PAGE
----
Lesson: As a skeptic, this is one fallacy that I spend a lot of my time trying to fight. Communities around the US are starting to push back against the inclusion of fluoride in municipal water supplies due to the mistaken belief that it causes cancer, ignoring the incredible dental health benefits that are shared, especially for children living in poverty whose families can’t afford proper dental care. Well-meaning parents all over the world have fought to blame vaccines for increased instances of autism with no evidence of causation, despite the incredible strides we have made towards eradicating disease. Environmental activists are fighting to ban genetically modified foods for fear that they will have unforeseen consequences on our health, however, every study shows that we have nothing to fear and in fact we have everything to gain when you consider the ability that GMO foods may have to provide proper nutrition to some of the world’s most suffering populations. The False Cause fallacy runs rampant in our society as a crutch for poorly evidenced fear-mongering. Correlating scary sounding new technologies with even scarier sounding consequences is a major roadblock in the path of social progress. It’s something I could spend an entire program discussing. To avoid this yourself you often need to educate yourself better in the scientific process.
And this is where the Science comes into the label of Scientific Skeptic. The strength of your belief should only be as strong as the evidence that supports it. And that goes for all fallacies, not just the fallacy of the False Cause. Science is a process, not an ideology. And it’s not only for scientists. The cool thing about science is that you can check it all out for yourself. There’s plenty of evidence that vaccines don’t cause autism, but unless you have investigated that evidence for yourself you can’t rely on intuition or common sense to pull your conclusions. One of my favorite political lines from the last five years or so is “I’m not a scientist, but…”. If you ever hear anyone say this you should stop them right there and ask them, “well have you asked a scientist to show you their evidence?” Most scientists I know, my wife included, will be downright thrilled to explain something to you, just as I have been happy to share with you today my understanding of logical fallacies and the importance of skepticism.
Spurious Correlations - A website featuring examples of very close correlations that are obviously absurd to assume that either is a cause of the other (related to the fallacy of the False Cause).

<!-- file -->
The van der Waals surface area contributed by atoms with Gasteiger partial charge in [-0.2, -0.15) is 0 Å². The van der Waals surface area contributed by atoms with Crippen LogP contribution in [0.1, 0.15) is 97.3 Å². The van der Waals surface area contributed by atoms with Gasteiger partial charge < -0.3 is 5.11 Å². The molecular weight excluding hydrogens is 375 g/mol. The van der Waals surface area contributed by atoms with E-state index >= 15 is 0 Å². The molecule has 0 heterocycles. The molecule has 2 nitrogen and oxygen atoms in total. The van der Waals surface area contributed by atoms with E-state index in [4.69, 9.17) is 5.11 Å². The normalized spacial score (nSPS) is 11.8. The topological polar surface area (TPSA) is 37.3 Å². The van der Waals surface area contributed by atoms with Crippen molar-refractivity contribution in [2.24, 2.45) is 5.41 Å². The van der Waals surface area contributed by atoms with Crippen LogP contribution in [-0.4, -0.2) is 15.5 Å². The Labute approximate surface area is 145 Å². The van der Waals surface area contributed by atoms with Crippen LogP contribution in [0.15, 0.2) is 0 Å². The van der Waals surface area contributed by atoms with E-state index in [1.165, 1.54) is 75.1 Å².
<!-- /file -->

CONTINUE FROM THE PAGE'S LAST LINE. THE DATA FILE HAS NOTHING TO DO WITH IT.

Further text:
The Believing Brain - An amazing book about why we believe the things we do and why our brains are to blame. Addresses many of the topics that came up during the questions after the program, including superstitions and confirmation biases.
I mentioned GMO foods passively in the False Cause fallacy, but it seemed to spark a lot of discussion after the program. So here are some resources that you might find interesting if you are currently skeptical of GMOs.
Skeptic's Guide to the Universe Episode #428 - An entire episode of the podcast where they discuss the safety of GMO products. Their discussion surrounds an article that contains the following quote (with links to relevant statements/studies):
"Within the scientific community, the debate over the safety of GM foods is over. The overwhelming conclusion is, in the words of the American Association for the Advancement of Science, that "consuming foods containing ingredients derived from GM crops is no riskier than consuming the same foods containing ingredients from crop plants modified by conventional plant improvement techniques." Major scientific and governmental organizations agree. The U.S. National Academy of Sciences found that "no adverse health effects attributed to genetic engineering have been documented in the human population," and a report issued by the European Commission made the same claim. The World Health Organization has concluded that GM foods "are not likely, nor have been shown, to present risks for human health."
There are certainly other issues related to GMO products like farming monocultures and corporate interests, but the question of health and safety seems to have been adequately addressed by science, at least to my satisfaction.
Monsanto Myths - A segment from the Skeptic's Guide to the Universe podcast where they discuss many popular myths about Monsanto, a company intrinsically tied to many discussions about the ethics of GMO foods.